(Archie Comics, 2013)
Review by Cory Thrall
WRITTEN BY: Roberto Aquirre-Sacasa
ARTWORK BY: Francesco Francavilla
COLOR ARTWORK BY: Francesco Francavilla
LETTERING BY: Jack Morelli
Archie and zombies. Zombies and Archie. Riverdale in the midst of an approaching zombie apocalypse. Who would have thought – even with the Zombie craze that has become a growing epidemic of it’s own – that we’d see these words together outside of some weird Fan Fiction? When I first heard of the idea, I laughed. I admit it, I laughed. To me and my friends growing up this was a comic that wasn’t even considered worth flipping through as we filled our hands with the newest issues of Batman, Spider-Man, the X-Men and the like. It’s wasn’t the fault of the crews working on the books or even the subject matter – it just wasn’t our thing. But a lot of stuff wasn’t and soon enough Archie and his colorful pals were nothing more the background of the comic shops, our indifference phasing it out of our minds and therefor out of our sight. Life went on. Peter and MJ got married. Batman lost his first Boy Wonder. But all the while, as constant and true as the floors we walked upon in the basement that served as the comic shop I’d remember forever, Archie was there. His friends were there. Riverdale carried on without us.
Since that time the comic has spawned horrendous cartoon shows, a whole slew of spin-off titles, and even a desperate and sad attempt at reviving *something* with the 1990 “Return to Riverdale” Live Special. As it reared its head in all these new forms it once again caught my eye, and then quickly batted it away. As the whole shebang continued to flail about, seemingly in its final death throes, Archie seemed to just disappear. While this might just be what I saw from my personal perspective – much like I had the whole time in regards to Archie – it seemed like the comic, in the long run, was the better for the break.
Not too long ago I began to see the Digests showing up in Supermarkets again and even though my local shop didn’t really carry books of “that kind” I could feel the return on the horizon. They seemed to be embracing the present in a way not as forced as the 90’s interpretations had been. They introduced new characters, made the titles a bit more serious, and even broke some ground in areas of equality with the addition of a homosexual character. The new team behind it all embraced the idea that kids of all ages (even adult kids) might actually want to follow the adventures of these familiar-yet-unknown characters outside of the 50’s era they had mostly been confined to. When I learned that they had acquired one of my all time favorite artists (Norm Breyfogle) to tackle some of the art duties, I was – for the first time in 30+ years of comic book enjoyment – interested in Archie and his “gang”. Sadly, though, I was only interested enough to look, not to buy. My ears buzzed again when I recently heard about “Afterlife With Archie”. Which takes us back to where I began – Archie and zombies? I had to know more.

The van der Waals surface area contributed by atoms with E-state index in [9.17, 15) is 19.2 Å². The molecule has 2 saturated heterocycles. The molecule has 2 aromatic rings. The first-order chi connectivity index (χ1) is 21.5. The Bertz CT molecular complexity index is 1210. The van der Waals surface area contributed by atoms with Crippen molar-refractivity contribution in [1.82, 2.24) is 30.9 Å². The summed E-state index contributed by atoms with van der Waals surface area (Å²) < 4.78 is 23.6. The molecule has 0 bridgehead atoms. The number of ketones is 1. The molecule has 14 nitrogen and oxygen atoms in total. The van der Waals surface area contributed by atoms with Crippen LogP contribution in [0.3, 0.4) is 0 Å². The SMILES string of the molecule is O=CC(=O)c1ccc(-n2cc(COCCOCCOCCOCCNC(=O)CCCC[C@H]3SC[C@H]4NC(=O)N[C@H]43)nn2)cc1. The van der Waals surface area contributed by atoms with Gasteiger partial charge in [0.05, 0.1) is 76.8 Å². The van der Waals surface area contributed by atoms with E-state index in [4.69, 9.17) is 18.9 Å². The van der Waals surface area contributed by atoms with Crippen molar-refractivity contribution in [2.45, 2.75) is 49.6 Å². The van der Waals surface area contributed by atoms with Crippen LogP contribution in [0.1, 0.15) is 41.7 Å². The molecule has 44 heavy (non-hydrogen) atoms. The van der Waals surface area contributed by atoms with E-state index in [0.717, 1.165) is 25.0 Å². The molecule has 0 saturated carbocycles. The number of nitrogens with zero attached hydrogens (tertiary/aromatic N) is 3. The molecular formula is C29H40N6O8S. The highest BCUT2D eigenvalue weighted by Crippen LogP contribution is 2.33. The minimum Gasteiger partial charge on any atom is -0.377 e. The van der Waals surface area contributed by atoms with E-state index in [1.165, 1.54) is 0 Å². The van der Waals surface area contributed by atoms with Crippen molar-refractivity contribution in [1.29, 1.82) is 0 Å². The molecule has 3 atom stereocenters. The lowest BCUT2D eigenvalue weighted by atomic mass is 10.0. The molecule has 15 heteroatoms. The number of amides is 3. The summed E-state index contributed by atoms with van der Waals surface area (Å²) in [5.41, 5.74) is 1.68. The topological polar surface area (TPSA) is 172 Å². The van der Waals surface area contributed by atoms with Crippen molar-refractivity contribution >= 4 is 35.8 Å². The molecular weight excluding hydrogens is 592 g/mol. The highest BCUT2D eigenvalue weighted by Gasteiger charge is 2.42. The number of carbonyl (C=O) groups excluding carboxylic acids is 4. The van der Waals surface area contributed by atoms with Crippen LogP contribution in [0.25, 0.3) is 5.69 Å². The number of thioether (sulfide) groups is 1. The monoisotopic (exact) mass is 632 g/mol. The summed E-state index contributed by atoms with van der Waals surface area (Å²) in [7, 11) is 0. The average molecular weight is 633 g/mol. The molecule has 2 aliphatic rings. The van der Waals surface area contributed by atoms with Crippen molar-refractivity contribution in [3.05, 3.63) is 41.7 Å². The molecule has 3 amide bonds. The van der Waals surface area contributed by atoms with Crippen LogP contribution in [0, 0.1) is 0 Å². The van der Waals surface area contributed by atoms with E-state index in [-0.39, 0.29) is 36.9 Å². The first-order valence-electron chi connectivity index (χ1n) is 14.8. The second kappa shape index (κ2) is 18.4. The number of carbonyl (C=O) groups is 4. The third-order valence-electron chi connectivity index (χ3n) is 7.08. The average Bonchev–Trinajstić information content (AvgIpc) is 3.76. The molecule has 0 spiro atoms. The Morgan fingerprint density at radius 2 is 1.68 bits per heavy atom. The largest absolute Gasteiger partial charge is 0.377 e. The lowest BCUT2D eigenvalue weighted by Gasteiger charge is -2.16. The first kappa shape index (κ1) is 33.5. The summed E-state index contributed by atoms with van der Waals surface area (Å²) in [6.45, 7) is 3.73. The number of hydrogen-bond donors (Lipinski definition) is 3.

To be quite honest, I was only slightly curious about this title when I had first read about it, but once I saw the amazing artwork from Francesco Francavilla that was attached to this project I dropped all pretense on what this book could be and dug a bit deeper. Francavilla is not only tearing through the comic world providing cover artwork for nearly every comic on the shelf right now, but he is also a new favorite artist of mine. So, once again, it’s a beloved artist that brings Archie to my mind for the first time in quite a while. Zombies are hip, I get it. In an effort to garnish some new fanfare I can totally see the hiring of white-hot artist Francavilla as a good step in that direction, if not a leading one. Was I being suckered in by an artist I loved, only to be let down? I know I love zombies, regardless of how rampant they are in today’s Pop Culture, and I know I love Francavilla’s work. But, Archie and his Riverdale gang? I didn’t know. My years of wearing blinders to the comics had left me with nothing to gauge my interest on. At least, not fairly. Hit with a brick of old school comic-buying adventure-seeking and the spirit of comics all-together, I found a copy of “Afterlife With Archie” #1 and dived in.